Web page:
Political parties and political shirking
- 274 Downloads
Using ADA roll call voting scores for the 1947–2006 period, I find that senators shirk in their last term. The degree of shirking is limited by political parties, which constrain the politician in his last term, and varies by post-Senate career choices. The results highlight the importance of political parties in the repeated game that is electoral politics.
KeywordsPolitical parties Shirking Ideology
JEL ClassificationH11 D72
Unable to display preview. Download preview PDF.
- Alesina, A. (1988a). Credibility and policy convergence in a two-party system with rational voters. The American Economic Review, 78(4), 796–805. Google Scholar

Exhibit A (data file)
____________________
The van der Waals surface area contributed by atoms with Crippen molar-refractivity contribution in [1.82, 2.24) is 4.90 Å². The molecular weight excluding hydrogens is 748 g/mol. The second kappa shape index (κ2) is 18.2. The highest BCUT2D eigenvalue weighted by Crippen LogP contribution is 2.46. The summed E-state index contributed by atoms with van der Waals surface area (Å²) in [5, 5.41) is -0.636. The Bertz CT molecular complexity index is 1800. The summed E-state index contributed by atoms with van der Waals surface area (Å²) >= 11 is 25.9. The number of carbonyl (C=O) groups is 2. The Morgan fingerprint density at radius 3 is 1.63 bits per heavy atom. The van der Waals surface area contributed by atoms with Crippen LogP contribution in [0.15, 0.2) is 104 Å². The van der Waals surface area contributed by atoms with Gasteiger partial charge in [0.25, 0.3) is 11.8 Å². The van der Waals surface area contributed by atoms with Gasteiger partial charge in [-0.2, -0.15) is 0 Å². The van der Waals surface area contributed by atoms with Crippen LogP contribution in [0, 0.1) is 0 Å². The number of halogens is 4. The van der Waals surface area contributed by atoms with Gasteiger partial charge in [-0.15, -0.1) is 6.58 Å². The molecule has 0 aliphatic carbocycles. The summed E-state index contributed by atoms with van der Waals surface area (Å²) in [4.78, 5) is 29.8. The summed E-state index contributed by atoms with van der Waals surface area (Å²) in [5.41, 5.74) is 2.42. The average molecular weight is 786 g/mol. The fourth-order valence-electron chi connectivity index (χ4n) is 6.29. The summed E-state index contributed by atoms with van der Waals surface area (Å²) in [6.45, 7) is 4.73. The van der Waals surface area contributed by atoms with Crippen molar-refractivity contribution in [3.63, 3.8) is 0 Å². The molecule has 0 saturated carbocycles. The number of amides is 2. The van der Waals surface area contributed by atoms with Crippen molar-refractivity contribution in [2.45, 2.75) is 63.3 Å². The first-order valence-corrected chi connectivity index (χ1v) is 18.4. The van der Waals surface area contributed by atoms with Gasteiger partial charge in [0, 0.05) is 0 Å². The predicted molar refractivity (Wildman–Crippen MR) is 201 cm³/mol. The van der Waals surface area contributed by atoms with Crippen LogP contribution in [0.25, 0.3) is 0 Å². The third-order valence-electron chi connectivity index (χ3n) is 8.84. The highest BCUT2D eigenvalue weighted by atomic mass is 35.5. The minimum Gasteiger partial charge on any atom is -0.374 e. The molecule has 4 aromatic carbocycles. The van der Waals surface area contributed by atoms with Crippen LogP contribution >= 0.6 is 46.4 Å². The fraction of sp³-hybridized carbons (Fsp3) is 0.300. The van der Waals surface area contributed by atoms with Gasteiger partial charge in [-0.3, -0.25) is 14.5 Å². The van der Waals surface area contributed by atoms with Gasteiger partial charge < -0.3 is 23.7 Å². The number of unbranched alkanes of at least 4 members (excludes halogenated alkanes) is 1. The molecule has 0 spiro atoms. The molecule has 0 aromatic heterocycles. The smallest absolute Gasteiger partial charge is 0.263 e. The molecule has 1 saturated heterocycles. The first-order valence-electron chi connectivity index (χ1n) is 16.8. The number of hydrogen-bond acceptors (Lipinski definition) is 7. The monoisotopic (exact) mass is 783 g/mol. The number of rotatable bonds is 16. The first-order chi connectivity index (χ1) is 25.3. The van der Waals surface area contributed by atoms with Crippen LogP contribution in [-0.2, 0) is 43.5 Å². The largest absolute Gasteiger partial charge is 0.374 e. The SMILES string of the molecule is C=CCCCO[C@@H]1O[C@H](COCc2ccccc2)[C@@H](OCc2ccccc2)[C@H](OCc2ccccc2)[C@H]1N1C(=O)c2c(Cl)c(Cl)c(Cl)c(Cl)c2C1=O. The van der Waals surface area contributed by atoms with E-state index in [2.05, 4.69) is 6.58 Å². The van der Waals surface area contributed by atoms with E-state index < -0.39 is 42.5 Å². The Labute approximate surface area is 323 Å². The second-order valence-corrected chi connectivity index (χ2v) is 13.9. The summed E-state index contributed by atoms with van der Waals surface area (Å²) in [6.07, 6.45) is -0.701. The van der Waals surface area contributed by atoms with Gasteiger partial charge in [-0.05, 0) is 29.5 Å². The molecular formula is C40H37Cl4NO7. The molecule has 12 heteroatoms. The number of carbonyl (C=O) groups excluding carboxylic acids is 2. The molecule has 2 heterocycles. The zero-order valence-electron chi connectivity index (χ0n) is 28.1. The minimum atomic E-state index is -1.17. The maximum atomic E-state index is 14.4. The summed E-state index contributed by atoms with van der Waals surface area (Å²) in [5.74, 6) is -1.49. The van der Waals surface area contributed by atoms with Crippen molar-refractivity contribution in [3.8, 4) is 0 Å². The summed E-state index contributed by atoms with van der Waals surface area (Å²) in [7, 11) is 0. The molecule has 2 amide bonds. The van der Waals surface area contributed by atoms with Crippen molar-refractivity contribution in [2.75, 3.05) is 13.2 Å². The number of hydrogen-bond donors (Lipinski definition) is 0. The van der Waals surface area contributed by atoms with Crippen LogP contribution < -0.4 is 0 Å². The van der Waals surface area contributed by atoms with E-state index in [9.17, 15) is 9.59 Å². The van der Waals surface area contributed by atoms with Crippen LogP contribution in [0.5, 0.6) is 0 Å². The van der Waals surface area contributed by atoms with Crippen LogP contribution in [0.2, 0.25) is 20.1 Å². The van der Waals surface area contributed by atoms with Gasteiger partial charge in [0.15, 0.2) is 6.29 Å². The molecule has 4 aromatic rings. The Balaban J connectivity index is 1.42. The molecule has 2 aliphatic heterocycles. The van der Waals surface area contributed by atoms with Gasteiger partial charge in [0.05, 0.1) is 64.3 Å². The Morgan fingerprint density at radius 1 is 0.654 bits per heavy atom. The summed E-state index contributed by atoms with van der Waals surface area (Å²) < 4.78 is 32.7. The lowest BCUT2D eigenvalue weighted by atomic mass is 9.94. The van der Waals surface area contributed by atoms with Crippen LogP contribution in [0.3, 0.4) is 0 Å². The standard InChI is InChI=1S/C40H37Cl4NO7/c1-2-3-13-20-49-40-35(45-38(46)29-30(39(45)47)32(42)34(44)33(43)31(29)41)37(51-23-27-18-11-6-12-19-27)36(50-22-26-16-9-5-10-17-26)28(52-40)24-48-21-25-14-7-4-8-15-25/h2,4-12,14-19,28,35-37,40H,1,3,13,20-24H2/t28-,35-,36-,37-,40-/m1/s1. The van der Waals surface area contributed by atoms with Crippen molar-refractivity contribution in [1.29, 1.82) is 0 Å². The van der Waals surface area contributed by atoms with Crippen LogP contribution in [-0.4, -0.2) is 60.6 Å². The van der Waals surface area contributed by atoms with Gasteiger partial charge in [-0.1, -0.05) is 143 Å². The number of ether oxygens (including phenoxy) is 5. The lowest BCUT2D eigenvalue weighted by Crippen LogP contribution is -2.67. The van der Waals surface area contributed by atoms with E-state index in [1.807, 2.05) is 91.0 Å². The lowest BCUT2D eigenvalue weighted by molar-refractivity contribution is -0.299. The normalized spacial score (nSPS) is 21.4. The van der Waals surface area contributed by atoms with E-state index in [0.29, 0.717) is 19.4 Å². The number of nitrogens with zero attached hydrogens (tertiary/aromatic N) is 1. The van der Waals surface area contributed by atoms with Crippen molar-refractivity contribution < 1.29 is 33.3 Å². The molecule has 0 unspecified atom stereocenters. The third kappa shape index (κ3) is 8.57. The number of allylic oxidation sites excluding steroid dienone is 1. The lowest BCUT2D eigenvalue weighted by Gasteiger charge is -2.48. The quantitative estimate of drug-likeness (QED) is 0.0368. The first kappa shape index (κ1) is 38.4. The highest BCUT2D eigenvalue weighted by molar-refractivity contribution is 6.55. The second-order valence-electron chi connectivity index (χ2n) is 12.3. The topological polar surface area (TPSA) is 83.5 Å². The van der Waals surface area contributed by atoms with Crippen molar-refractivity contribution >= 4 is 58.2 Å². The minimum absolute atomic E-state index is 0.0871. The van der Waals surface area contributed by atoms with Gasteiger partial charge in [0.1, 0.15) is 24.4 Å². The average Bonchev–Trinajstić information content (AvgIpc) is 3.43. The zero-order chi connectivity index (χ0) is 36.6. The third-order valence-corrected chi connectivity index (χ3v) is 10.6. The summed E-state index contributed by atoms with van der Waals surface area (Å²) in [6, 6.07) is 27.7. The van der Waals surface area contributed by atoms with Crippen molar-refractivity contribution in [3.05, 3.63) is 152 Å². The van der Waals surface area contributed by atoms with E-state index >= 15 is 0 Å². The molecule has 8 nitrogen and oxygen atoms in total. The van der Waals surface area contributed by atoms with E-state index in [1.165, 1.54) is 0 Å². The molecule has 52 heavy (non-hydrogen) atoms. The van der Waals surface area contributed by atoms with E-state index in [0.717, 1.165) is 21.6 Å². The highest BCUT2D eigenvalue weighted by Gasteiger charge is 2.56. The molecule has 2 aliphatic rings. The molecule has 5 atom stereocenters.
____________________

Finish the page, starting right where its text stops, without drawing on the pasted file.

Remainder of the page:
- Fenno, R. F. (1978). Home style: house members in their districts. Boston: Little Brown. Google Scholar
- Gowrisankaran, G., Mitchell, M. F., & Moro, A. (2008). Electoral design and voter welfare from the us senate: Evidence from a dynamic selection model. Review of Economic Dynamics, 11(1), 1–17. Google Scholar
- Levitt, S. D. (1996). How do senators vote? disentangling the role of voter preferences, party affiliation, and senator ideology. American Economic Review, 86(3), 425–441. Google Scholar
- Poole, K., & Rosenthal, H. (1997). Congress: a political-economic history of roll call voting. New York: Oxford University Press. Google Scholar
- Stewart, C. I., & Woon, J. (2006). Congressional membership data, 80th to 109th congresses, 1947–2006: Senate. Google Scholar